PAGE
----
Charlotte Douglas International Airport (CLT) has agreed to purchase five 35-foot Proterra Catalyst E2 electric buses and five 125 kW Proterra plug-in charging systems. CLT, which serves approximately 46 million passengers each year, becomes the ninth airport to purchase Proterra electric buses for ground transportation and joins a growing list of major airports across the US that are electrifying their fleets.
Proterra battery-electric buses will contribute to CLT’s sustainability goals. Proterra Catalyst vehicles have no tailpipe emissions and decrease dependency on fossil fuels. Tailpipe emissions are reduced by 230,000 pounds of CO2 annually each time a conventionally-fueled diesel vehicle is replaced by a Proterra electric bus.
Proterra charging systems utilize the universal J1772-CCS Type 1 charging standard, enabling buses, utility vehicles and cars to share the same chargers. By planning for scale now, CLT can utilize the charging infrastructure for a range of battery-electric powered service vehicles in the future.
CLT is the first airport to leverage the Georgia State Contract to purchase Proterra electric buses. The state of Georgia underwent a testing and review process and selected Proterra as a statewide vendor for electric buses, and allows other states to leverage the state contract to simplify the process of purchasing electric buses. CLT’s Proterra buses will be manufactured locally in Greenville, SC.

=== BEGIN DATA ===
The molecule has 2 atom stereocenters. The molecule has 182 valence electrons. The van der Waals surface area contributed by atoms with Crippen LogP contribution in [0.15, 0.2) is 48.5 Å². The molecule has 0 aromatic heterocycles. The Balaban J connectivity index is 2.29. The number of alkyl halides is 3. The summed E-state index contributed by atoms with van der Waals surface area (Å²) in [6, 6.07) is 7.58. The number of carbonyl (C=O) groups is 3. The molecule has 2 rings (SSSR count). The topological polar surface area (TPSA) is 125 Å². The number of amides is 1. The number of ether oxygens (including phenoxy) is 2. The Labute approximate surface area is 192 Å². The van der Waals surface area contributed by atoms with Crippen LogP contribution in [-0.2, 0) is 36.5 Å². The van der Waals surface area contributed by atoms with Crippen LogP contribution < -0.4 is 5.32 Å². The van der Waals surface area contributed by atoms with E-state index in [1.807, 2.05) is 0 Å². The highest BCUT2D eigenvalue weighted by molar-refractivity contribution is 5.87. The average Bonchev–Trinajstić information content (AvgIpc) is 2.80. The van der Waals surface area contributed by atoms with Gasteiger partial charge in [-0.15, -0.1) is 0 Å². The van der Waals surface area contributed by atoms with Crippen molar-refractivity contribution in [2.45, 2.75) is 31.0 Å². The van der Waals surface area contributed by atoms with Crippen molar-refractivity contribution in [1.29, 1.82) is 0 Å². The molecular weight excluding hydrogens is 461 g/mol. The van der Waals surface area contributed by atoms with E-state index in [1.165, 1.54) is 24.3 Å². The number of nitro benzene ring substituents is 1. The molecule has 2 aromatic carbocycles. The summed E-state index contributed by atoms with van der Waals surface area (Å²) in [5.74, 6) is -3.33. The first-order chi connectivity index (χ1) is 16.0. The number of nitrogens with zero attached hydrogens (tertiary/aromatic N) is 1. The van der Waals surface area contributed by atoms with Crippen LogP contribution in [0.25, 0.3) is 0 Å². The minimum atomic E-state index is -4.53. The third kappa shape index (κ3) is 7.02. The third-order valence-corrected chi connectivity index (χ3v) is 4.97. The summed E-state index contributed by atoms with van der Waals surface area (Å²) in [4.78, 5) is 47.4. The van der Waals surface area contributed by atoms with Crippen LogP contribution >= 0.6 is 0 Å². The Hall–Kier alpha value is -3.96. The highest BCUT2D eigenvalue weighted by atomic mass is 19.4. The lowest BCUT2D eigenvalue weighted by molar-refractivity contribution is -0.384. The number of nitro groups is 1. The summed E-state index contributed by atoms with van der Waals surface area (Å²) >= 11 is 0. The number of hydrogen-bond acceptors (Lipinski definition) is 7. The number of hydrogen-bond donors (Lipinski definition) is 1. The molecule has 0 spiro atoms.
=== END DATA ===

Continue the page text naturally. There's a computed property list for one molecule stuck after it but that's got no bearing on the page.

Airports across the country are transitioning their ground transportation vehicle fleets to zero-emission buses, and CLT joins a growing list of airports across the nation that are leading this trend, including San Francisco International Airport (SFO); John F. Kennedy International Airport (JFK); Newark Liberty International Airport (EWR); LaGuardia Airport (LGA); Sacramento International Airport (SMF); Silicon Valley’s Norman Y. Mineta San José International Airport (SJC); Raleigh-Durham International Airport (RDU); and Honolulu International Airport (HNL).
Airports are an ideal use case for electric vehicle technology because of their predictable circulator routes and potential for shared charging infrastructure with other service vehicles in the fleet.—Proterra CEO Ryan Popple